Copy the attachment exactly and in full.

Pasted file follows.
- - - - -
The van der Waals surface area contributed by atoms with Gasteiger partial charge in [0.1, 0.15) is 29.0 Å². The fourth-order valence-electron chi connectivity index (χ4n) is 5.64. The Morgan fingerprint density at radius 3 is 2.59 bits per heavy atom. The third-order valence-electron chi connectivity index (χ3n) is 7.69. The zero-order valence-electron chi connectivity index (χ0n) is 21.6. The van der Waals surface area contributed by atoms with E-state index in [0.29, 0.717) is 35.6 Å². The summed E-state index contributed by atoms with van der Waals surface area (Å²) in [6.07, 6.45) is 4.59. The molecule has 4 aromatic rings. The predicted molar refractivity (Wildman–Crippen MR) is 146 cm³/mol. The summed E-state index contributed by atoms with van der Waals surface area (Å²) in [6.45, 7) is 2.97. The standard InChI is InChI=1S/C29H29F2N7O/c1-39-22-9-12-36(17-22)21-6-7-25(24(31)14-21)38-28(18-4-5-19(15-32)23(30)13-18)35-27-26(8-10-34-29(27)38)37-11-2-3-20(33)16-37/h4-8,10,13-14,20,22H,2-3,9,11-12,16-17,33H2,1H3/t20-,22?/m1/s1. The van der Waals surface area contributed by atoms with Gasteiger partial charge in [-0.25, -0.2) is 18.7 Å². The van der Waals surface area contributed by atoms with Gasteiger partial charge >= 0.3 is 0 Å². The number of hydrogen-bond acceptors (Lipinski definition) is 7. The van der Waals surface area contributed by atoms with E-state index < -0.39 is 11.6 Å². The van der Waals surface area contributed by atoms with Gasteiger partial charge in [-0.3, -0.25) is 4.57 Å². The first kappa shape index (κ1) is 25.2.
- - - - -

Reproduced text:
The van der Waals surface area contributed by atoms with Gasteiger partial charge in [0.1, 0.15) is 29.0 Å². The fourth-order valence-electron chi connectivity index (χ4n) is 5.64. The Morgan fingerprint density at radius 3 is 2.59 bits per heavy atom. The third-order valence-electron chi connectivity index (χ3n) is 7.69. The zero-order valence-electron chi connectivity index (χ0n) is 21.6. The van der Waals surface area contributed by atoms with E-state index in [0.29, 0.717) is 35.6 Å². The summed E-state index contributed by atoms with van der Waals surface area (Å²) in [6.07, 6.45) is 4.59. The molecule has 4 aromatic rings. The predicted molar refractivity (Wildman–Crippen MR) is 146 cm³/mol. The summed E-state index contributed by atoms with van der Waals surface area (Å²) in [6.45, 7) is 2.97. The standard InChI is InChI=1S/C29H29F2N7O/c1-39-22-9-12-36(17-22)21-6-7-25(24(31)14-21)38-28(18-4-5-19(15-32)23(30)13-18)35-27-26(8-10-34-29(27)38)37-11-2-3-20(33)16-37/h4-8,10,13-14,20,22H,2-3,9,11-12,16-17,33H2,1H3/t20-,22?/m1/s1. The van der Waals surface area contributed by atoms with Gasteiger partial charge in [-0.25, -0.2) is 18.7 Å². The van der Waals surface area contributed by atoms with Gasteiger partial charge >= 0.3 is 0 Å². The number of hydrogen-bond acceptors (Lipinski definition) is 7. The van der Waals surface area contributed by atoms with E-state index < -0.39 is 11.6 Å². The van der Waals surface area contributed by atoms with Gasteiger partial charge in [-0.3, -0.25) is 4.57 Å². The first kappa shape index (κ1) is 25.2.